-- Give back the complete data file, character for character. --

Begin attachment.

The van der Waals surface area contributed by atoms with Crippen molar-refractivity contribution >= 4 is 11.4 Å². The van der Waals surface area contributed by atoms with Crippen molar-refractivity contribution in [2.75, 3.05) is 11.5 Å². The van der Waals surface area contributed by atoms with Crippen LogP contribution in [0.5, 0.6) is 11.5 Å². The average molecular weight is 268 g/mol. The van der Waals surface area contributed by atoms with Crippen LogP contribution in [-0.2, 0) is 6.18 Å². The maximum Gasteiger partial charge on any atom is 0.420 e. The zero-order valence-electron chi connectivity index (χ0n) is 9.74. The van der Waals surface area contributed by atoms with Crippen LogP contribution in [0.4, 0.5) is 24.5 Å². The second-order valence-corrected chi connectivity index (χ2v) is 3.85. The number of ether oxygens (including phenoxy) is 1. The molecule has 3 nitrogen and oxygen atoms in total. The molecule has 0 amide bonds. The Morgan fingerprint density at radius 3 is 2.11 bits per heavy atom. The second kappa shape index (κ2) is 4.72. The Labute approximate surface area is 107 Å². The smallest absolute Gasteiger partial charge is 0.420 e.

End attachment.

The van der Waals surface area contributed by atoms with Crippen molar-refractivity contribution >= 4 is 11.4 Å². The van der Waals surface area contributed by atoms with Crippen molar-refractivity contribution in [2.75, 3.05) is 11.5 Å². The van der Waals surface area contributed by atoms with Crippen LogP contribution in [0.5, 0.6) is 11.5 Å². The average molecular weight is 268 g/mol. The van der Waals surface area contributed by atoms with Crippen LogP contribution in [-0.2, 0) is 6.18 Å². The maximum Gasteiger partial charge on any atom is 0.420 e. The zero-order valence-electron chi connectivity index (χ0n) is 9.74. The van der Waals surface area contributed by atoms with Crippen LogP contribution in [0.4, 0.5) is 24.5 Å². The second-order valence-corrected chi connectivity index (χ2v) is 3.85. The number of ether oxygens (including phenoxy) is 1. The molecule has 3 nitrogen and oxygen atoms in total. The molecule has 0 amide bonds. The Morgan fingerprint density at radius 3 is 2.11 bits per heavy atom. The second kappa shape index (κ2) is 4.72. The Labute approximate surface area is 107 Å². The smallest absolute Gasteiger partial charge is 0.420 e.